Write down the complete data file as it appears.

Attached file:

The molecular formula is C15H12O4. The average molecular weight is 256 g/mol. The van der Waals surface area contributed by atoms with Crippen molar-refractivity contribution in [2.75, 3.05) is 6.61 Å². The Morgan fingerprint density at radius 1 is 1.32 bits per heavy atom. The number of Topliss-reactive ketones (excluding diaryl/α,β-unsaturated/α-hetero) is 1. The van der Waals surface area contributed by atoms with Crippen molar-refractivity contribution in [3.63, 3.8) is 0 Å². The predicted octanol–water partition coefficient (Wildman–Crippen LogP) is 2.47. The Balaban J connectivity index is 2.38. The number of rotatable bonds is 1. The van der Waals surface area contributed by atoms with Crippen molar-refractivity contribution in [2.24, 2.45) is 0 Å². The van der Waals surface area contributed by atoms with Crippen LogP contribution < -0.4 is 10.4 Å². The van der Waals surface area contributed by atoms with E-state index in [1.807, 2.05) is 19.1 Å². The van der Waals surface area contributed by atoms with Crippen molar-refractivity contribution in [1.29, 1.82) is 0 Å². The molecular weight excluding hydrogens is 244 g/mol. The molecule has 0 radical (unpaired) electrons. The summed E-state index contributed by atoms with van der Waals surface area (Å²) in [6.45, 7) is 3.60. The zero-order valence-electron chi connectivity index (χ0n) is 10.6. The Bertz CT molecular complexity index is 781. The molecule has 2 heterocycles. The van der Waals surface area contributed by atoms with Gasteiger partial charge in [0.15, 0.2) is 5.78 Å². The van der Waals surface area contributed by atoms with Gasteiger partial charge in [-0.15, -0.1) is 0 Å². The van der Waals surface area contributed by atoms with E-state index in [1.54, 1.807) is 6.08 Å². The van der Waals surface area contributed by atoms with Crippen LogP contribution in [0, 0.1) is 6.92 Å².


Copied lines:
The molecular formula is C15H12O4. The average molecular weight is 256 g/mol. The van der Waals surface area contributed by atoms with Crippen molar-refractivity contribution in [2.75, 3.05) is 6.61 Å². The Morgan fingerprint density at radius 1 is 1.32 bits per heavy atom. The number of Topliss-reactive ketones (excluding diaryl/α,β-unsaturated/α-hetero) is 1. The van der Waals surface area contributed by atoms with Crippen molar-refractivity contribution in [3.63, 3.8) is 0 Å². The predicted octanol–water partition coefficient (Wildman–Crippen LogP) is 2.47. The Balaban J connectivity index is 2.38. The number of rotatable bonds is 1. The van der Waals surface area contributed by atoms with Crippen molar-refractivity contribution in [2.24, 2.45) is 0 Å². The van der Waals surface area contributed by atoms with Crippen LogP contribution < -0.4 is 10.4 Å². The van der Waals surface area contributed by atoms with E-state index in [1.807, 2.05) is 19.1 Å². The van der Waals surface area contributed by atoms with Crippen molar-refractivity contribution in [1.29, 1.82) is 0 Å². The molecular weight excluding hydrogens is 244 g/mol. The molecule has 0 radical (unpaired) electrons. The summed E-state index contributed by atoms with van der Waals surface area (Å²) in [6.45, 7) is 3.60. The zero-order valence-electron chi connectivity index (χ0n) is 10.6. The Bertz CT molecular complexity index is 781. The molecule has 2 heterocycles. The van der Waals surface area contributed by atoms with Gasteiger partial charge in [0.15, 0.2) is 5.78 Å². The van der Waals surface area contributed by atoms with Gasteiger partial charge in [-0.15, -0.1) is 0 Å². The van der Waals surface area contributed by atoms with E-state index in [1.54, 1.807) is 6.08 Å². The van der Waals surface area contributed by atoms with Crippen LogP contribution in [0, 0.1) is 6.92 Å².